Concept – Fizzy invites young children to move and play throughout the hospital. It wants to meet other Fizzies and doesn’t like to sit still for too long. Fizzy stays with a child for some time during hospitalization, being sensitive to the child’s vitality. When a child is feeling tired and has difficulties walking, Fizzy will move slowly and stay in the room. When it learns the child is feeling much better, Fizzy makes clear it wants to get out of the room to move and play with other Fizzies and children.
Ultimately, Fizzy is there to empower children in (re)gaining confidence and competence in their physical activities. In the private sphere, it does so by triggering the child to get out of bed and move and play throughout the hospital. As the child’s vitality fluctuates, due to treatment, Fizzy’s behavioral repertoire changes accordingly. By motivating children to leave their room, Fizzy increases the chances of meaningful encounters with other children and parents. In shared spaces, children can engage with multiple Fizzies in a playful and physical way.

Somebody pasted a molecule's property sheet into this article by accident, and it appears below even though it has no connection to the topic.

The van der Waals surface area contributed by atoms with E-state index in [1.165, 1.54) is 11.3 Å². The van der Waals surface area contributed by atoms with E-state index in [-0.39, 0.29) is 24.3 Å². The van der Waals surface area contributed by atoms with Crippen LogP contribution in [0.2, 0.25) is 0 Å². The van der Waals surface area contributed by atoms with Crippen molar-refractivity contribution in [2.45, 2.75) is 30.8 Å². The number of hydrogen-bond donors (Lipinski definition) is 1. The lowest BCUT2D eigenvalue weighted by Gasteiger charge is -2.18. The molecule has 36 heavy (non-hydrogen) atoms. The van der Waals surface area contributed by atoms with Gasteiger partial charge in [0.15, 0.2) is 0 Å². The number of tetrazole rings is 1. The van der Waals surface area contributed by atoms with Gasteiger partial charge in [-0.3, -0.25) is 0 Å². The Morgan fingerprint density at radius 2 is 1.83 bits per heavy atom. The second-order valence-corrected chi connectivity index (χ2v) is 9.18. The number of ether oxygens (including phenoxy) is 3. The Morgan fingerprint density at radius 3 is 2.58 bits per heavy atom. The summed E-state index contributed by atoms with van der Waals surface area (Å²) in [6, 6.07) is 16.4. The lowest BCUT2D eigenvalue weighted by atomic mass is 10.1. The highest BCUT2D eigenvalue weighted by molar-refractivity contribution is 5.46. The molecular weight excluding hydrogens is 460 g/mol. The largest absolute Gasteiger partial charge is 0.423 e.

Research – A prototype of Fizzy is currently being used in an explorative study in the hospital. Using a concealed remote control, the autonomous behaviour of Fizzy is played out by the researcher. This ‘Wizard of Oz’ set-up allows for exploring how children move with Fizzy in real life hospital settings. Fizzy was developed using the design perspective of ‘Playscapes’ (see publications below).
Boon, B., Rozendaal, M., van den Heuvel-Eibrink, M. M., van der Net, J., & Stappers, P. J. (2016). Playscapes: A Design Perspective on Young Children’s Physical Play. In Proceedings of the The 15th International Conference on Interaction Design and Children (pp. 181–189). June 21-24, Manchester, UK. doi:10.1145/2930674.2930713